An abortion clinic in Pensacola, Florida, has had its license suspended. State officials say the abortionist reportedly lacked medical experience and gynecological surgical training, and they accuse him of severely injuring three women during their respective procedures.
Florida's Agency for Health Care Administration issued an emergency suspension of the American Family Planning clinic license where Dr. Christopher Saputa worked. The suspension, which was issued in May, remains in effect pending a hearing.
Reprotection, a national pro-life watchdog group, announced Tuesday it had assisted in the suspension of Saputa's medical license by the Florida State Department of Health by spearheading an investigation into the clinic.
"The irreparable harm done to these women is a direct result of American Family Planning and Dr. Saputa's dismal medical standards," said Missy Martinez-Stone, CEO of Reprotection. "Both parties should be permanently banned from medicine."
On July 13, the Florida State Department of Health released its 35-page report calling Dr. Saputa's continued unrestricted practice as a medical doctor "an immediate, serious danger to the health, safety, or welfare of the citizens of the State of Florida."
The report signed by the Florida State Surgeon General immediately suspended Dr. Saputa's medical license.
Among the department's findings about the doctor:
- Dr. Saputa is a general practitioner and does not maintain any board certifications.
- Dr. Saputa has not completed any gynecological surgical residencies or other intensive clinical training to perform gynecological surgeries or procedures.
"An independent medical expert reviewed Dr. Saputa's curriculum vitae and determined that Dr. Saputa does not have the education, training, or experience to be competent to perform gynecological surgeries or procedures and that his continued performance of these surgeries is a public safety hazard," the report continued.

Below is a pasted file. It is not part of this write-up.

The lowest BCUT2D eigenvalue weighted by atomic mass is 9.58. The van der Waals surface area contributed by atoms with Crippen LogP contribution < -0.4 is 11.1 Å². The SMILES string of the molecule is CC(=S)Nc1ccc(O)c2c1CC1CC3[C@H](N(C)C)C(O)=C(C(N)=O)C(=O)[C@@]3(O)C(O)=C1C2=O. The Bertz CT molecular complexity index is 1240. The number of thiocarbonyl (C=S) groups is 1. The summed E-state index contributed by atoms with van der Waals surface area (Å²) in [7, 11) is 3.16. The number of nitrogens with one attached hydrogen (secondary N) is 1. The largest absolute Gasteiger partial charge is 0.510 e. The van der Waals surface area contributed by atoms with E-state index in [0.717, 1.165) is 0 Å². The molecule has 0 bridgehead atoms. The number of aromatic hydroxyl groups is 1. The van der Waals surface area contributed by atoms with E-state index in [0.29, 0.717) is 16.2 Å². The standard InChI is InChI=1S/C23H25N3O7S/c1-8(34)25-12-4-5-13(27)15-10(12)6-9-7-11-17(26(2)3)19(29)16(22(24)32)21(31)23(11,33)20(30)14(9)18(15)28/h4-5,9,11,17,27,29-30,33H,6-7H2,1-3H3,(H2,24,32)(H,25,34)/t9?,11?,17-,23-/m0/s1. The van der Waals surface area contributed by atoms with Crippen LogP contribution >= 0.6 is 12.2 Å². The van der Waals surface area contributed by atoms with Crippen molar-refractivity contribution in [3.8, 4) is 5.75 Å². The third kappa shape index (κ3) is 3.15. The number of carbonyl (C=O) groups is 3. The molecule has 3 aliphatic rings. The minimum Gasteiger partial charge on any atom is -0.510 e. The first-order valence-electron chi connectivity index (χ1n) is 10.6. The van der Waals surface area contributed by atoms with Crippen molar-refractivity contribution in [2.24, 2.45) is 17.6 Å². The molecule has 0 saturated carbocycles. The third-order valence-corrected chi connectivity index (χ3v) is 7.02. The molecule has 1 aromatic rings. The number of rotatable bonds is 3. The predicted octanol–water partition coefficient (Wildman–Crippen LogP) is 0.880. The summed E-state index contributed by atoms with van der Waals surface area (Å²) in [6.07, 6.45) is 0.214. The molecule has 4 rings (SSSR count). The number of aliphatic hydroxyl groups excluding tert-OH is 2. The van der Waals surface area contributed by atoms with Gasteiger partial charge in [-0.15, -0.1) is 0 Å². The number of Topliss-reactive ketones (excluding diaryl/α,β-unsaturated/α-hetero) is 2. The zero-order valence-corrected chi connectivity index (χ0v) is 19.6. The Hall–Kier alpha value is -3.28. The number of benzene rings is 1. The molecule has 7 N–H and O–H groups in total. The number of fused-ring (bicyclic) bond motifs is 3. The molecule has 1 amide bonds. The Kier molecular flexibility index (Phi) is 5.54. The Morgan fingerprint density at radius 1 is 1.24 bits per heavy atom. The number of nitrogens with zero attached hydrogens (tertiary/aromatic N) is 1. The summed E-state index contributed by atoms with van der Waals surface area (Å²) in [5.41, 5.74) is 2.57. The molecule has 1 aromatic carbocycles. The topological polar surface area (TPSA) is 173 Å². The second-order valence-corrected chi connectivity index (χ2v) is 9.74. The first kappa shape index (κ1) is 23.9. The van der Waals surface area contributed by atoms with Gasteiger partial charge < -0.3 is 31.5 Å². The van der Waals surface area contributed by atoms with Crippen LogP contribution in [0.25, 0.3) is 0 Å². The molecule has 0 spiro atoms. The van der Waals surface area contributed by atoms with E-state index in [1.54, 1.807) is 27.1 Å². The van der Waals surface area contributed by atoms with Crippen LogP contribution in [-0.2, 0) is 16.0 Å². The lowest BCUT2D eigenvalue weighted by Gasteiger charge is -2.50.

The FSDH report goes on to include various incidents where Saputa failed to provide proper medical care to three individual patients. It says three patients nearly died from negligence due to their complications after their abortion procedures took place, with Dr. Saputa failing to respond quickly enough when these women's lives were at stake because of a lack of emergency protocols.
Meanwhile, WUWF reports the clinic's attorney, Julie Gallagher of the Tallahassee law firm Grossman, Furlow & Bayo, issued a statement in May saying, "It must be pointed out that AHCA's suspension is based on two, and only two, patients out of over 100,000 patients served. AHCA is focusing only on two patients where there were issues, and ignoring 999,998 patients where there were no such issues."
The state's more recent report goes into detail about three women who were treated individually on March 23, April 28, and May 5 by the doctor. The first patient, identified as K.J., began to experience vaginal bleeding, so much so that "blood was spilling onto the floor."